The numbers don’t add up. The Federal Government’s $250 million relief package, feels cheap and “too little, too late,” when you consider that Germany is investing $84 billion months ago to support artists and cultural businesses. “This is a time of existential threat for many of the arts companies that enrich our society, so community and government support is vital. The challenge is for these organisations to re-emerge both viable and thriving from such extraordinary times,” says Boersma, who is doing his part by paying to attend the Melbourne Digital Concert Hall series, and giving an online performance to the council members of the Sydney Symphony Orchestra, where he is principal double bass.
“I think we take the arts for granted. When we come out the other side of this, it’s artists who will be telling the story. Art is what makes us human,” says McCahon, who hopes this crisis will unleash a new appreciation for local artists. “We need to celebrate and enable our artists more than ever before – because without culture, what’s the point?”
Sam Frost, Actor
When the COVID-19 crisis shut down TV production in March, a collective panic hit Australian households at 7pm on the dot: what if they run out of Home and Away episodes! “No-one needs to worry,” assures Sam Frost, who plays Jasmine Delaney on the hit Aussie show.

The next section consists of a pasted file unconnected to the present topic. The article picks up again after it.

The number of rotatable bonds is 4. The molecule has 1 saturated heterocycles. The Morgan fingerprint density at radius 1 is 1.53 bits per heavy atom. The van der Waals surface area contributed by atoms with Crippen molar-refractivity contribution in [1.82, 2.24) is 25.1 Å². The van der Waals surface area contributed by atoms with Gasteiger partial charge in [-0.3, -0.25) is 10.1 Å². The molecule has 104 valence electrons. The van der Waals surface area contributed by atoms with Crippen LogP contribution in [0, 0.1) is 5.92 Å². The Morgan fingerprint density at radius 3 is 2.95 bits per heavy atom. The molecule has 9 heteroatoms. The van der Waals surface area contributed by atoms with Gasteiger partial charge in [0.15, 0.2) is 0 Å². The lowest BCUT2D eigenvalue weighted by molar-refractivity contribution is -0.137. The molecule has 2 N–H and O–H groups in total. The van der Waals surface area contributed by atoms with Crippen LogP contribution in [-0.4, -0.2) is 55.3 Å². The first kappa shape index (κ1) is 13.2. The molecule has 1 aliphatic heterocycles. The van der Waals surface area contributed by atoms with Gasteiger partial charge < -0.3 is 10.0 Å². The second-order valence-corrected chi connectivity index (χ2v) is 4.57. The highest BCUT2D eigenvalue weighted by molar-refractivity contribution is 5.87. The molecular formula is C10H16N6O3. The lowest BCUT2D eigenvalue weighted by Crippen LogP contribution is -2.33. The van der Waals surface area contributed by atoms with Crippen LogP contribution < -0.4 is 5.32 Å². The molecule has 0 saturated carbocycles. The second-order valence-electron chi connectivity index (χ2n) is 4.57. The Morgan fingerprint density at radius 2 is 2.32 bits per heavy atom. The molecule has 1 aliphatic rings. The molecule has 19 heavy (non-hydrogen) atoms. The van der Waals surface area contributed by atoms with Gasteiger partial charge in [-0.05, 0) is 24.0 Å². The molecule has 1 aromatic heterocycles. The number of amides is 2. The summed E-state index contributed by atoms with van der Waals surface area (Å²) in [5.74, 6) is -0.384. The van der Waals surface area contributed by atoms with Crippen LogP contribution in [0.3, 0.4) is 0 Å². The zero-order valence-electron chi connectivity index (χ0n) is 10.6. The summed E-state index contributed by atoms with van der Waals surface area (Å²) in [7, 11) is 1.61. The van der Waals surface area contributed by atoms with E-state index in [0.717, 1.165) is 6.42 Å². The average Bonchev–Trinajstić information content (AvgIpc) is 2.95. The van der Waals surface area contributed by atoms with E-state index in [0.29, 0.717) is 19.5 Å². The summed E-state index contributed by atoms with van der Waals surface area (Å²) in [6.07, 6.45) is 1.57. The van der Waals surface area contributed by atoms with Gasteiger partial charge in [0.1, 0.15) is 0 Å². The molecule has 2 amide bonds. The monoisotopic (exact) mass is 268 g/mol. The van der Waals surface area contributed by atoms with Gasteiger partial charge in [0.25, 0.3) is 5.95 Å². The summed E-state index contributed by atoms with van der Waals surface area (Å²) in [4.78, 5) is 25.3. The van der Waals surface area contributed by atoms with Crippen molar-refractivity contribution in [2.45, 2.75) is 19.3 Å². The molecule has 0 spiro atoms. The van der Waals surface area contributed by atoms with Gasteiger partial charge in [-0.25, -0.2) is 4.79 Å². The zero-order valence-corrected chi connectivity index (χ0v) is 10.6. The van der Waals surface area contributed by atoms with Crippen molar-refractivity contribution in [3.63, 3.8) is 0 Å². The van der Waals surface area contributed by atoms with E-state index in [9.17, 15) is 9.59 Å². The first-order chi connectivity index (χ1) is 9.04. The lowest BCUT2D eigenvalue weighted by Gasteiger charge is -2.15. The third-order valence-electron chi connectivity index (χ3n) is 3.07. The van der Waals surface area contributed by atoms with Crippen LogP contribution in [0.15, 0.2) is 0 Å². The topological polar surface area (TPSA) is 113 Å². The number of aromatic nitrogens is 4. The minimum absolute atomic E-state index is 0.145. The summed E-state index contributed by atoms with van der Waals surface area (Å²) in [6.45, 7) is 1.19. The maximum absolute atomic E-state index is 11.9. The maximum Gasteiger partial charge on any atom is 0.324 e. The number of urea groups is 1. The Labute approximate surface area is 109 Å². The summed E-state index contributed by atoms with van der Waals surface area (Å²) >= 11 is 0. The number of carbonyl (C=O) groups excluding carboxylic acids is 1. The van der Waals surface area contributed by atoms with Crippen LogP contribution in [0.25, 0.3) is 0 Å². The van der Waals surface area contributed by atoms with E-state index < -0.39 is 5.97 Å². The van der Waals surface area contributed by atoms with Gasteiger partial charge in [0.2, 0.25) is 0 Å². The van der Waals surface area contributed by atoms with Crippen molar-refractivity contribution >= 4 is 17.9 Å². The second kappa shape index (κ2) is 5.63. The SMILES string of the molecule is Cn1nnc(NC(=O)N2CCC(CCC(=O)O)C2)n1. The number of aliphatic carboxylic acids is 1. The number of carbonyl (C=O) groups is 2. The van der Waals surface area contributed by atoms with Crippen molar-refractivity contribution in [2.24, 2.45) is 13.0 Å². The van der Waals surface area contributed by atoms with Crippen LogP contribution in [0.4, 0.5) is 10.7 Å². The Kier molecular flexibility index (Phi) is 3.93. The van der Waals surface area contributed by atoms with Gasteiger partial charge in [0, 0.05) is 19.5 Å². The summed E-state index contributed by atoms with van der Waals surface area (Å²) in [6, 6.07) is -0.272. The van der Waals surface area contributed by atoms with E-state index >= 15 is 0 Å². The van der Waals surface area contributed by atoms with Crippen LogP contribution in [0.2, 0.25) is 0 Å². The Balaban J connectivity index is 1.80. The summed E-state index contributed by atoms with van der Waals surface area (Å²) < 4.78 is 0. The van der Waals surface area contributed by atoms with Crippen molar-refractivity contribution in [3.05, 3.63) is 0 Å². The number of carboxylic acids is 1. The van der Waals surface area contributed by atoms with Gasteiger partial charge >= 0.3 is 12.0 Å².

“We’ve got plenty of episodes up our sleeves and when we go back to work on May 25, we’ll be filming six days a week in two studios. It’s going to be absolute chaos, but I work well in the madness.” Frost is preparing for the mayhem by making the most out of her rare downtime. “On Monday, I literally lay in bed all day, ordered takeaway and ate chocolate. And I didn’t feel guilty about it! As soon as we go back to work, life will be so busy and full on, and we’ll dream of the time we could’ve laid in bed all day,” she says from the inner-city apartment she shares with her flatmate Sandy, who also works on Home and Away as a second assistant director.